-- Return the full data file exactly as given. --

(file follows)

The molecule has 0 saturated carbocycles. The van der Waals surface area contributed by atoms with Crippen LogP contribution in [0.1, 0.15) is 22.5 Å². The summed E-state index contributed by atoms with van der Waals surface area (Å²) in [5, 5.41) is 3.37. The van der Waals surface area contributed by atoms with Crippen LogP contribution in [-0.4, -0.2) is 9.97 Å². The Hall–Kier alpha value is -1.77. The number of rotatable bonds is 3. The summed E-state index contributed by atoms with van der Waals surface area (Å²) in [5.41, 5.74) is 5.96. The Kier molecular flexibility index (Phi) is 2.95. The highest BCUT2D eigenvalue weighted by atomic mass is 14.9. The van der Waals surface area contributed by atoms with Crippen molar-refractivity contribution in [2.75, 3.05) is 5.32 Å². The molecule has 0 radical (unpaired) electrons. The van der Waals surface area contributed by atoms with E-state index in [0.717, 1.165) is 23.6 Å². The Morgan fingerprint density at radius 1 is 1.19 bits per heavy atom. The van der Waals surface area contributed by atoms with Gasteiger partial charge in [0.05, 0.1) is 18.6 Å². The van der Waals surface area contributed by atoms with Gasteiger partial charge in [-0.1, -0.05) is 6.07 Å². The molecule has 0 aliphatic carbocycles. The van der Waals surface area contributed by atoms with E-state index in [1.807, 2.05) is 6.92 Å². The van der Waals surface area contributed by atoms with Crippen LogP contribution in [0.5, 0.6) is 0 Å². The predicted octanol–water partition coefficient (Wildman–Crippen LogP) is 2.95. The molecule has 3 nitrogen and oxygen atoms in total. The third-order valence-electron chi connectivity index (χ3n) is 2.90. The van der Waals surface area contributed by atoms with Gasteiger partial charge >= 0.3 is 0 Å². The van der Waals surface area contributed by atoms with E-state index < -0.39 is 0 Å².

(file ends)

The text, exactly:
The molecule has 0 saturated carbocycles. The van der Waals surface area contributed by atoms with Crippen LogP contribution in [0.1, 0.15) is 22.5 Å². The summed E-state index contributed by atoms with van der Waals surface area (Å²) in [5, 5.41) is 3.37. The van der Waals surface area contributed by atoms with Crippen LogP contribution in [-0.4, -0.2) is 9.97 Å². The Hall–Kier alpha value is -1.77. The number of rotatable bonds is 3. The summed E-state index contributed by atoms with van der Waals surface area (Å²) in [5.41, 5.74) is 5.96. The Kier molecular flexibility index (Phi) is 2.95. The highest BCUT2D eigenvalue weighted by atomic mass is 14.9. The van der Waals surface area contributed by atoms with Crippen molar-refractivity contribution in [2.75, 3.05) is 5.32 Å². The molecule has 0 radical (unpaired) electrons. The van der Waals surface area contributed by atoms with E-state index in [0.717, 1.165) is 23.6 Å². The Morgan fingerprint density at radius 1 is 1.19 bits per heavy atom. The van der Waals surface area contributed by atoms with Gasteiger partial charge in [0.05, 0.1) is 18.6 Å². The van der Waals surface area contributed by atoms with Gasteiger partial charge in [-0.1, -0.05) is 6.07 Å². The molecule has 0 aliphatic carbocycles. The van der Waals surface area contributed by atoms with E-state index in [1.807, 2.05) is 6.92 Å². The van der Waals surface area contributed by atoms with Crippen LogP contribution in [0.5, 0.6) is 0 Å². The predicted octanol–water partition coefficient (Wildman–Crippen LogP) is 2.95. The molecule has 3 nitrogen and oxygen atoms in total. The third-order valence-electron chi connectivity index (χ3n) is 2.90. The van der Waals surface area contributed by atoms with Gasteiger partial charge >= 0.3 is 0 Å². The van der Waals surface area contributed by atoms with E-state index < -0.39 is 0 Å².